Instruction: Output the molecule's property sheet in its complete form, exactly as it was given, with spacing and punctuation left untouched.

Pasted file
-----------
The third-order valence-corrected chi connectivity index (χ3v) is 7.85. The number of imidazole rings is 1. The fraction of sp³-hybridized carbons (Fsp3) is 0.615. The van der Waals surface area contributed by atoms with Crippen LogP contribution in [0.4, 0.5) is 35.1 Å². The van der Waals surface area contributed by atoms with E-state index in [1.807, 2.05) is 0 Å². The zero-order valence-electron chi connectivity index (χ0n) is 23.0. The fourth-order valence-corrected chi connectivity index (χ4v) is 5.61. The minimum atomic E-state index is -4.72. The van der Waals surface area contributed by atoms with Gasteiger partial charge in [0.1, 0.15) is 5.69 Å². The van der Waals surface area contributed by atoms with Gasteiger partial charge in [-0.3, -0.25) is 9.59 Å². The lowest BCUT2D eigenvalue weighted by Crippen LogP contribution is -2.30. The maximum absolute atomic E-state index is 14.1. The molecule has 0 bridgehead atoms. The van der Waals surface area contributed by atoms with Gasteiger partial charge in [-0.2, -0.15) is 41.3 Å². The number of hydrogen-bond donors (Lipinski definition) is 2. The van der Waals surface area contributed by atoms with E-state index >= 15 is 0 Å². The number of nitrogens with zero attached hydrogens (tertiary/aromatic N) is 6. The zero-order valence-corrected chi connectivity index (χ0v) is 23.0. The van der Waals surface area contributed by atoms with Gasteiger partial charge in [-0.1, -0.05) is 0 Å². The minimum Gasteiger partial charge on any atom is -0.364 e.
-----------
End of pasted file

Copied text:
The third-order valence-corrected chi connectivity index (χ3v) is 7.85. The number of imidazole rings is 1. The fraction of sp³-hybridized carbons (Fsp3) is 0.615. The van der Waals surface area contributed by atoms with Crippen LogP contribution in [0.4, 0.5) is 35.1 Å². The van der Waals surface area contributed by atoms with E-state index in [1.807, 2.05) is 0 Å². The zero-order valence-electron chi connectivity index (χ0n) is 23.0. The fourth-order valence-corrected chi connectivity index (χ4v) is 5.61. The minimum atomic E-state index is -4.72. The van der Waals surface area contributed by atoms with Gasteiger partial charge in [0.1, 0.15) is 5.69 Å². The van der Waals surface area contributed by atoms with Gasteiger partial charge in [-0.3, -0.25) is 9.59 Å². The lowest BCUT2D eigenvalue weighted by Crippen LogP contribution is -2.30. The maximum absolute atomic E-state index is 14.1. The molecule has 0 bridgehead atoms. The van der Waals surface area contributed by atoms with Gasteiger partial charge in [-0.2, -0.15) is 41.3 Å². The number of hydrogen-bond donors (Lipinski definition) is 2. The van der Waals surface area contributed by atoms with E-state index >= 15 is 0 Å². The number of nitrogens with zero attached hydrogens (tertiary/aromatic N) is 6. The zero-order valence-corrected chi connectivity index (χ0v) is 23.0. The van der Waals surface area contributed by atoms with Gasteiger partial charge in [-0.1, -0.05) is 0 Å². The minimum Gasteiger partial charge on any atom is -0.364 e.